Book Review

An Inventory of Lost Things by Karla Huston, Centennial Press, 2009. $8

Reviewed by Lester Smith

Karla Huston is one of the subtler poets you’ll find. I’ve heard her featured at readings a few times now, and her delivery is understated. While I’ve chuckled at clever turns of phrase each time and nodded at astute observations, it wasn’t until seeing her poems arranged in one place that I realized just how much I had missed while listening. Blame it on my thick-headedness, but reading An Inventory of Lost Things finally opened my eyes to the coy wisdom lurking under the surface of Huston’s seemingly straightforward language.

An Inventory of Lost Things contains 23 of Huston’s poems, tastefully packaged by Centennial Press in that publisher’s always-exceptional graphic fashion. The cover has an innocent 1950s feel, in keeping with several of the poems within, but with just enough edginess to suggest a metaphorical “Beware of Dog” sign in a white-picket-fenced suburban yard. For example, the “By Karla Huston” block is set like a black blindfold squarely across the eyes of the lipsticked housewife on the cover. I’ll leave you to investigate for yourself the remaining subtle tensions of the graphic design.

The chapbook opens with an epigraph from Philip Larkin’s “High Windows” that I’m not sure is entirely appropriate for Huston’s verse. So much of Larkin is drearily sad (he said he believed sadness was the state of most people), and while Huston sees through the veneer of human manners as well as he, her work could never be considered dreary. She has a Midwesterner’s sense of rootedness and a good humor that belie Larkin’s loneliness and wry cynicism.

Consider Huston’s opening poem, “The Girl with God on Her Pants,” which begins with “I almost said ‘in’ her pants / but this isn’t that kind of poem . . .” The piece goes on to describe a sort of sixteen-year-old we’ve all known (perhaps have been), already engaged, innocently proclaiming her love of Jesus in sequins and paint on ragged jeans that her fiancé is dreaming to take off her. For, as the poem ends, “He believes in his right / to all things holy.” As the opening of this poem reveals, Huston isn’t above referring to herself directly, reminding us that the poet is immediately present. With that established, she consciously delivers puns like the one embedded in this poem’s end. Behind the poem’s effervescent delivery, however, lurks the image of the naïve girl herself, a human shopping list of details that reflects painfully on a blithe American Protestantism.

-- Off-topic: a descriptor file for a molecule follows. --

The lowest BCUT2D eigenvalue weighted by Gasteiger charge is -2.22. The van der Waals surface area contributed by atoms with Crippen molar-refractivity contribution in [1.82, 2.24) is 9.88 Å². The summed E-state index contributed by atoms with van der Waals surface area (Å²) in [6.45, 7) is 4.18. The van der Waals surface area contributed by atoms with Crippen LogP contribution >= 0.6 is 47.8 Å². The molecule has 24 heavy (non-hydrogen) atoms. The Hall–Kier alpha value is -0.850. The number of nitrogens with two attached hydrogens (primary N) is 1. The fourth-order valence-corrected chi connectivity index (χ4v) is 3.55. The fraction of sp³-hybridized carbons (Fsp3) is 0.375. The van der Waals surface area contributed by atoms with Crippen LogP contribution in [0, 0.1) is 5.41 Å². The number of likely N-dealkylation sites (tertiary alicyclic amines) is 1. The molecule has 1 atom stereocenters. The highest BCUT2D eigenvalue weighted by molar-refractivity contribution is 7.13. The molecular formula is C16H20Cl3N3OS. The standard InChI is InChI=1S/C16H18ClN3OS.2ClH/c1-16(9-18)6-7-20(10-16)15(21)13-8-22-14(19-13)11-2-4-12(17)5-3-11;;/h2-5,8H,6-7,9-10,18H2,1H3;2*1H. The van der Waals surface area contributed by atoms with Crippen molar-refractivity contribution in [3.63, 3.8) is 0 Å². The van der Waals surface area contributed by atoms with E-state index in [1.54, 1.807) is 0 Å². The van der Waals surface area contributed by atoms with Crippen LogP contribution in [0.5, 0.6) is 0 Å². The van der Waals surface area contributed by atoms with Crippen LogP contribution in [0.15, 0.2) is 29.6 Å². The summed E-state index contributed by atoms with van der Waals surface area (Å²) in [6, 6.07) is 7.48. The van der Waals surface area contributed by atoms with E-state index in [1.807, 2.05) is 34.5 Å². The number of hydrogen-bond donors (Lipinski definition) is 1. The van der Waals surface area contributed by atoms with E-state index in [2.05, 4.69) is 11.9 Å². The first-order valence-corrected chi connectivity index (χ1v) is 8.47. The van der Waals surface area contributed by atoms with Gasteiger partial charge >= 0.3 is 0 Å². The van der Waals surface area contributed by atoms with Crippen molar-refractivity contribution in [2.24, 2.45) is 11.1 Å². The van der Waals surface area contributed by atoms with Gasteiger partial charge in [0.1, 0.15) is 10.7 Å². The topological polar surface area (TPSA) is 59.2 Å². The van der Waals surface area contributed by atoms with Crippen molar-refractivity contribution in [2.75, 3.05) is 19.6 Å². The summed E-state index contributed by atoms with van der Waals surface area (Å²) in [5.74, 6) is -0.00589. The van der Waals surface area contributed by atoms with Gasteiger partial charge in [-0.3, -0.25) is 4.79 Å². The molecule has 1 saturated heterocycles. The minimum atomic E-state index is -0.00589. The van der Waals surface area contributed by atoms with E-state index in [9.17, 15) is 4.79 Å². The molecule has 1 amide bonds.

Granted, we might read this first poem and miss any suggestion of depth beyond the picture as presented. That poem being followed by “The Good Dog,” however, Huston’s mastery at wrapping a weighty supposition within a seemingly simple image becomes undeniable. This poem presents a straightforward picture of a man and his dog, a bitch, playing catch. The trouble is that he has thrown her a snowball to chase, and it’s indistinguishable from the snow all around. Her painful confusion is so palpable—she wants only to please—and Huston marries this to a suggestion of his smug superiority, leaving us to hate the subservient relationship even as we identify with it. Now go back and read “The Girl with God on Her Pants,” with its own possessive closing lines, and the suggestion of depth expands.

While the jazzy “Totally Devoted” continues in this vein of perhaps unhealthy dependency, “Walker,” “The One on the Left,” and “Your Marie” all seem to reveal with comfort the recognition of a partner’s sexual attraction to other people. It is the comfort of a confident Midwestern relationship, unthreatened by memories from the past, however present they may be, nor by the attractive young person currently strolling by. (Again, this is a confidence I doubt Larkin could have ever mustered.) From there, Huston moves on to a poignant poem of marriage to a dog catcher, then to a more sinister one about marriage to a plastic surgeon, and on through poems about 1950s movie romances, housewives lost in that time, feral cats mating outside the poet’s window, and so on to poems about the wind, trees, bees, flies, and ripe tomatoes, to name just a few.

In the end, the collection delivers us to a set of poems embodying lists. Some are wistful, such as the final poem, from which the collection takes its name. But it is the next-to-last poem, “Dogma for the Junk Drawer,” that I believe best portrays this poet’s innate sense of hope that I’ve spoken of earlier, a hope Larkin could merely hint at in the final lines of his “The Whitsun Weddings,” and then only as something observed in other, simpler lives. Huston knows this hope personally and embraces it despite her reportage of pain and folly elsewhere in the book. “I believe there is a way / to fix what is broken . . . ,” she says, “a way to make use / of the useless. I believe if you dig deeply, / you will find what you need.” It is that confident hope that makes this chapbook more of a positive “inventory” than a grieving for things lost.

Lester Smith is an award-winning writer, game designer, and poet who works as a writer and technologist for Sebranek Inc., an educational publishing house in southern Wisconsin. He is also the current president of the Wisconsin Fellowship of Poets. As time permits, he publishes other writers via Popcorn Press.